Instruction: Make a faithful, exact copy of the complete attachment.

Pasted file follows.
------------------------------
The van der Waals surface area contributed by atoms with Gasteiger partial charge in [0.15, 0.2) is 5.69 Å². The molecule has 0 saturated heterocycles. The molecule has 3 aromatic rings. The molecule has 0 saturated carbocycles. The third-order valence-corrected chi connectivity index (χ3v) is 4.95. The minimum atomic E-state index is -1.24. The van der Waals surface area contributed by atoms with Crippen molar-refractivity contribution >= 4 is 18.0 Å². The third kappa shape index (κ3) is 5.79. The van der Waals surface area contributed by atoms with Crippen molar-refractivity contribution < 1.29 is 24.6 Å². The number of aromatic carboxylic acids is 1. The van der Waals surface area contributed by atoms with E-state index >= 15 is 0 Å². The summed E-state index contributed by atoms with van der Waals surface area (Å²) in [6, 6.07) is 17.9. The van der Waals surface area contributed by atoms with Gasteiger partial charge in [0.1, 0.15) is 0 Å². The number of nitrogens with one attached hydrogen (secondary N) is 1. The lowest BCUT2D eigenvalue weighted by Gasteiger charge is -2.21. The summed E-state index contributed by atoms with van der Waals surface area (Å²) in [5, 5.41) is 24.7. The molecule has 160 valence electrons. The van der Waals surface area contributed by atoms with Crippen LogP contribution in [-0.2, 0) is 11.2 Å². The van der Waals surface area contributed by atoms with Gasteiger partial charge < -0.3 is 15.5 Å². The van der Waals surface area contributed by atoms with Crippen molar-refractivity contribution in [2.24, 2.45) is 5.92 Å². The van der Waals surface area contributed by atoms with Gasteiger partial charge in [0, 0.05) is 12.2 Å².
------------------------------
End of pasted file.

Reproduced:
The van der Waals surface area contributed by atoms with Gasteiger partial charge in [0.15, 0.2) is 5.69 Å². The molecule has 0 saturated heterocycles. The molecule has 3 aromatic rings. The molecule has 0 saturated carbocycles. The third-order valence-corrected chi connectivity index (χ3v) is 4.95. The minimum atomic E-state index is -1.24. The van der Waals surface area contributed by atoms with Crippen molar-refractivity contribution >= 4 is 18.0 Å². The third kappa shape index (κ3) is 5.79. The van der Waals surface area contributed by atoms with Crippen molar-refractivity contribution < 1.29 is 24.6 Å². The number of aromatic carboxylic acids is 1. The van der Waals surface area contributed by atoms with E-state index >= 15 is 0 Å². The summed E-state index contributed by atoms with van der Waals surface area (Å²) in [6, 6.07) is 17.9. The van der Waals surface area contributed by atoms with Gasteiger partial charge in [0.1, 0.15) is 0 Å². The number of nitrogens with one attached hydrogen (secondary N) is 1. The lowest BCUT2D eigenvalue weighted by Gasteiger charge is -2.21. The summed E-state index contributed by atoms with van der Waals surface area (Å²) in [5, 5.41) is 24.7. The molecule has 160 valence electrons. The van der Waals surface area contributed by atoms with Crippen LogP contribution in [-0.2, 0) is 11.2 Å². The van der Waals surface area contributed by atoms with Gasteiger partial charge < -0.3 is 15.5 Å². The van der Waals surface area contributed by atoms with Crippen molar-refractivity contribution in [2.24, 2.45) is 5.92 Å². The van der Waals surface area contributed by atoms with Gasteiger partial charge in [0, 0.05) is 12.2 Å².